Is stubbornly persistent U.S. inflation on the verge of a sharp slowdown? Some tantalizing hints point in that direction.
For one thing, wholesale prices have tracked lower and suggest inflation is easing more rapidly in the guts of the economy.
The cost of imports, meanwhile, have fallen sharply since last summer.
And consumers also expect inflation to wane, surveys show.
Prices are still rising too rapidly, of course, to ease the heavy financial burden on Americans or to mollify the Federal Reserve, the agency entrusted with keeping inflation in check.
The Fed is raising interest rates to snuff out inflation, adding to consumers’ misery. The central bank is expected to raise rates again next week.
“Inflation continues to be somewhat sticky, and that is why we continue to believe that the Fed has further tightening to do,” said economist Giampiero Fuentes of? Raymond James.
To wit: The cost of living as measured by the consumer price index has climbed a sharp 6% in the past year.
While the rate of inflation is down from a 40-year peak of 9.1% last summer, prices are still rising more than three times as fast as they did in the decade before the pandemic.
The Fed is aiming to get inflation back down to its target of 2% a year, but even the central bank thinks it could take a few years to achieve its goal.
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They point to easing global supply-chain disruptions that contributed heavily in 2021 to the worst inflation outbreak in decades. As supplies move more freely, price growth has slowed.
Higher interest rates are also doing their part to slow the economy, they point out, most notably in rate sensitive areas such as housing. Home sales and construction have slumped due to high mortgage rates.
The sudden collapse of California’s Silicon Valley Bank, for its part, could lead to a credit crunch of sorts in which U.S. financial institutions cut back on lending to safeguard their own interests. Less lending typically slows demand and eases the upward pressure on prices.
The signs of slower inflation are most evident in U.S. wholesale prices. Changes in wholesale costs tend to be foreshadow changes in consumer inflation, as the accompanying chart shows.
The producer price index peaked at a yearly rate of 11.7% last summer and has slowed rapidly since then. Wholesale costs fell in February for the second time in three months to drag the yearly increase down 4.6%.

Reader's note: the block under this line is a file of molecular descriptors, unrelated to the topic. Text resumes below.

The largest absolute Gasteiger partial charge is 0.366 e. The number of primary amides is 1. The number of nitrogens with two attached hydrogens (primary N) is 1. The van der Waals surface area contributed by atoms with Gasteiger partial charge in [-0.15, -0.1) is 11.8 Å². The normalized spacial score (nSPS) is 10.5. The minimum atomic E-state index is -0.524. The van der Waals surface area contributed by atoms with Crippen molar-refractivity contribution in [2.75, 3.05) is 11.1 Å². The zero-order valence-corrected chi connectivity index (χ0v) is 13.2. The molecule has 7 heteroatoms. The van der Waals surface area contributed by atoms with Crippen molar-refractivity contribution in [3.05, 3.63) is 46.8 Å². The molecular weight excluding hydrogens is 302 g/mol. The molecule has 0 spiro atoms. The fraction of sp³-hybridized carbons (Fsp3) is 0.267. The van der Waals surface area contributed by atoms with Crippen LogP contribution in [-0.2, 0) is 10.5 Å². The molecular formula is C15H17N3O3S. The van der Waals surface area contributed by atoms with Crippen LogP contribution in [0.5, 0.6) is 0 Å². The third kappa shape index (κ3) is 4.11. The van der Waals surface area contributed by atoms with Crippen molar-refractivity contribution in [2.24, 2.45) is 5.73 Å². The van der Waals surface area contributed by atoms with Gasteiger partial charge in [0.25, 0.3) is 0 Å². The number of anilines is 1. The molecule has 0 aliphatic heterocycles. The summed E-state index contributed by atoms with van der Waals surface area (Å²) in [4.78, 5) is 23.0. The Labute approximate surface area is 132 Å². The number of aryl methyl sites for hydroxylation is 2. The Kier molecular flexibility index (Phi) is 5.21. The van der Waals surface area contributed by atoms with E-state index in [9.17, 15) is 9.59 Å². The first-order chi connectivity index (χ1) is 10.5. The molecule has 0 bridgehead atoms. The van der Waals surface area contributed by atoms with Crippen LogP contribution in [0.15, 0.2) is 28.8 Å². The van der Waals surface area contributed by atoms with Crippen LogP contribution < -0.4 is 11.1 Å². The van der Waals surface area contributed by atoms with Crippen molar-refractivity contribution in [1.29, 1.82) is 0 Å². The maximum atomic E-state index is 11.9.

The last time wholesale inflation was that low was almost two years ago.
“The drop in producer prices in February should feed through to consumer prices over time and help lower consumer inflation in the months ahead,” said Scott Anderson, chief economist of Bank of the West
Even better, the cost of partly finished goods and raw materials are showing even more progress. Consumer prices are determined in large part by these costs.
Prices of partly finished goods have fallen in seven of the past eight months and they are up just 2.1% in the past year. These prices peaked at a whopping 26.6% annual rate about a year and a half ago.
The cost of raw materials have also fallen rapidly since last fall. Prices are down 11% in the past year.
Granted, a reversal in high oil prices since last summer have helped a great deal to ease inflation. But the runup in oil prices after the Russian invasion of Ukraine in early 2022 also played a big role in exacerbating inflation.
Lower oil prices have also spurred the reversal in the cost of imported goods, another release valve for U.S. inflation.
The anxiety over the U.S. financial system after the Silicon Valley Bank failure is another potential source of disinflation. As banks batten down the hatches and reduce lending, the decline in demand will also put downward pressure on prices.
“Even if the contagion doesn’t worsen, it will have an adverse impact on the real economy via a tightening in bank lending standards,” said Paul Ashworth of Capital Economics, one of the economists who thinks inflation is set to decline rapidly.
The battle against inflation is still in the early stages, however, and far from over. Prices have appeared ready to decline rapidly a few times before only for inflation to intensify. So stay tuned.